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I don't review books I don't like!

*****= An all-time favorite
****  = Outstanding
***    = Above average
**      = Enjoyable
*        = Good, with reservations


*****The Goose Girl

by Shannon Hale

Reviewed November 24, 2003.
Bloomsbury, New York, 2003.  383 pages.
Available at Sembach Library (JF HAL).
Winner of the 2003 Josette Frank Award.
A Sonderbooks’ Stand-out of 2003:  My Favorite Book of the Year

This is exactly my favorite kind of book, the retelling of a fairy tale, retold with sensitivity and insight.

We fall for princess Ani right away.  She’s an unusual child from birth, not opening her eyes for three days.  Her mother the queen doesn’t understand her, but her aunt does, and comes to tell Ani stories.

Ani’s parents are soon busy with her younger brother and sister, but Ani’s aunt spends time with her, telling her stories and teaching her how to understand the language of the birds.  I like it that although Ani has a gift, she has to learn the language, not understanding it instantaneously.

Ani’s aunt tells her about three kinds of gifts.  The first is the gift of people-speaking.  Ani’s mother has that gift, which is how she rules her kingdom so well.  So does the girl who’s destined to be Ani’s lady-in-waiting.  The second gift is speaking with animals.  The third gift is perhaps only a legend, speaking with nature, the wind and the trees.

Ani’s aunt must leave her as Ani grows, and the queen keeps her away from birds and anyone else who understands her longings.  We feel for Ani.  She knows she must grow up to be a queen, and she also is sure she won’t be as good at it as her mother.  Of course, from the title of the book and from the fairy tale, we know that she will suffer a change in fortune and be forced to be a goose girl before she can become a queen.  Shannon Hale makes that time as a goose girl an important time for Ani, where she learns self-reliance and also to see what life is like for the people of the land.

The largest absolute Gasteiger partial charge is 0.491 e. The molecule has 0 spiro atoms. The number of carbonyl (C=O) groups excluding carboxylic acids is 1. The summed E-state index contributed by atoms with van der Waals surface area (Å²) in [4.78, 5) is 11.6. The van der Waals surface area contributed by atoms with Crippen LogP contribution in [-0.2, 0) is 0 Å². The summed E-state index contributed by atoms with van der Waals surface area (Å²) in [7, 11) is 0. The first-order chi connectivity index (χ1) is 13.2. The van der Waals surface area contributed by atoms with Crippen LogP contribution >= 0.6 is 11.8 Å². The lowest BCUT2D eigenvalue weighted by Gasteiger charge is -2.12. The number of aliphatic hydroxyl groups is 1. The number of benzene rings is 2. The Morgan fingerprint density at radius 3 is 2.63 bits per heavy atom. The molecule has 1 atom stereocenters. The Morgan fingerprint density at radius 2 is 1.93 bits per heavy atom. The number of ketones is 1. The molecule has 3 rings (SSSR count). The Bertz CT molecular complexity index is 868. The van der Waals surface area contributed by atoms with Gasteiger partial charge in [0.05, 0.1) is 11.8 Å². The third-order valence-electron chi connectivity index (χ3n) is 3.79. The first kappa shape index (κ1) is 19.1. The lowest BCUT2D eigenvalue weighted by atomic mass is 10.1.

In fact, as I reread the fairy tale afterward, I decided that Shannon Hale’s changes were exactly right.  She does present Ani at the beginning as weak and lacking in self-confidence, just as in the fairy tale, which is how her lady-in-waiting can take advantage of her.  However, at the end, Ani’s fate doesn’t change because of an old king taking pity on her, but because she learns self-reliance as a goose girl and has even more powerful motivation to reveal the false princess’s perfidy.  The story is all the richer for the changes.

This is a wonderful, beautiful book.  As I read it, I felt a bit of jealousy.  This is precisely the sort of book I would like to write.  It’s the fairy tale variant that I love, almost perfectly told.  I decided to trade in the jealousy for inspiration.  This book reminded me strongly of Robin McKinley’s, and I read in her website that she loved Robin McKinley’s retellings of Beauty and the Beast.  I would be thrilled if some day someone would say that my books remind them of Shannon Hale’s.

In fact, I liked it so much, I sat down and read it a second time, to savor it over again and perhaps learn something.  I haven't done that since I read Robin McKinley's The Blue Sword.

I’m thankful that someone has written this magnificent book.  Shannon Hale has earned a Master of Fine Arts degree in Creative Writing, so she worked to reach this level of skill.  This is her first novel.  I hope she will be extremely prolific!  If she can produce a few more like this, I think I will have a new favorite author.  I hope this book gains the recognition it deserves.  (The Bloomsbury website says she's planning a trilogy!  Hooray!)

Here’s a beautiful story with a sympathetic heroine who suffers adversity and is thrust on her own resources.  It’s got all the resonance of a fairy tale and the charm of a love story.  Highly recommended not only for teens, but also for children and adults.  This one truly spans all ages.

Reader comment:  Leah and her 12-year-old daughter give this five stars, too!

Shannon Hale Books

Copyright © 2003 Sondra Eklund.  All rights reserved.

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